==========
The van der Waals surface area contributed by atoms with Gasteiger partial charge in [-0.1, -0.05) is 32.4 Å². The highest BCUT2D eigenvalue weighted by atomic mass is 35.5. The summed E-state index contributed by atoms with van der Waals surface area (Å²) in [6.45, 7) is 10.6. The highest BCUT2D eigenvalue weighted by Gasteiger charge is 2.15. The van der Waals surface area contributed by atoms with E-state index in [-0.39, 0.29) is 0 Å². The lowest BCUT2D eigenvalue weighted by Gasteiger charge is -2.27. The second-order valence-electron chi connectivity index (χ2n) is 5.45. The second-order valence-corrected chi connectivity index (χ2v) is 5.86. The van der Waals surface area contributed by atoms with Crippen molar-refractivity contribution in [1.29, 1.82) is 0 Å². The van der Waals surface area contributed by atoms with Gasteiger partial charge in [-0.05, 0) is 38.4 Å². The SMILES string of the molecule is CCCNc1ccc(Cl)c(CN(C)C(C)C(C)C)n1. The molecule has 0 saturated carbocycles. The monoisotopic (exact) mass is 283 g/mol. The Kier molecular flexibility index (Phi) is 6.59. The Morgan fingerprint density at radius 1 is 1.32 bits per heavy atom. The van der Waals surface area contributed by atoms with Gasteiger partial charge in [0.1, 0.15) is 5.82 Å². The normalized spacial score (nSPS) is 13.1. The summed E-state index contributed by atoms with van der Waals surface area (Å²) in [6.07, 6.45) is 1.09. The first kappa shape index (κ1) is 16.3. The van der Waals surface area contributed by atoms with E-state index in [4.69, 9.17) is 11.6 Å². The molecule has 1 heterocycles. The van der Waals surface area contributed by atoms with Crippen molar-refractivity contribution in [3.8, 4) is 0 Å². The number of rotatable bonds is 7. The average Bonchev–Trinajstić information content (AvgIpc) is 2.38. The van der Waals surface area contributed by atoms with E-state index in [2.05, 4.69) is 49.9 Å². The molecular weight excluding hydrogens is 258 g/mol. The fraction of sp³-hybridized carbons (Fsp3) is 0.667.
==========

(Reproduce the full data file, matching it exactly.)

The van der Waals surface area contributed by atoms with Gasteiger partial charge in [-0.1, -0.05) is 32.4 Å². The highest BCUT2D eigenvalue weighted by atomic mass is 35.5. The summed E-state index contributed by atoms with van der Waals surface area (Å²) in [6.45, 7) is 10.6. The highest BCUT2D eigenvalue weighted by Gasteiger charge is 2.15. The van der Waals surface area contributed by atoms with E-state index in [-0.39, 0.29) is 0 Å². The lowest BCUT2D eigenvalue weighted by Gasteiger charge is -2.27. The second-order valence-electron chi connectivity index (χ2n) is 5.45. The second-order valence-corrected chi connectivity index (χ2v) is 5.86. The van der Waals surface area contributed by atoms with Crippen molar-refractivity contribution in [1.29, 1.82) is 0 Å². The van der Waals surface area contributed by atoms with Gasteiger partial charge in [-0.05, 0) is 38.4 Å². The SMILES string of the molecule is CCCNc1ccc(Cl)c(CN(C)C(C)C(C)C)n1. The molecule has 0 saturated carbocycles. The monoisotopic (exact) mass is 283 g/mol. The Kier molecular flexibility index (Phi) is 6.59. The Morgan fingerprint density at radius 1 is 1.32 bits per heavy atom. The van der Waals surface area contributed by atoms with Gasteiger partial charge in [0.1, 0.15) is 5.82 Å². The normalized spacial score (nSPS) is 13.1. The summed E-state index contributed by atoms with van der Waals surface area (Å²) in [6.07, 6.45) is 1.09. The first kappa shape index (κ1) is 16.3. The van der Waals surface area contributed by atoms with E-state index in [4.69, 9.17) is 11.6 Å². The molecule has 1 heterocycles. The van der Waals surface area contributed by atoms with Crippen molar-refractivity contribution in [3.8, 4) is 0 Å². The number of rotatable bonds is 7. The average Bonchev–Trinajstić information content (AvgIpc) is 2.38. The van der Waals surface area contributed by atoms with E-state index in [2.05, 4.69) is 49.9 Å². The molecular weight excluding hydrogens is 258 g/mol. The fraction of sp³-hybridized carbons (Fsp3) is 0.667.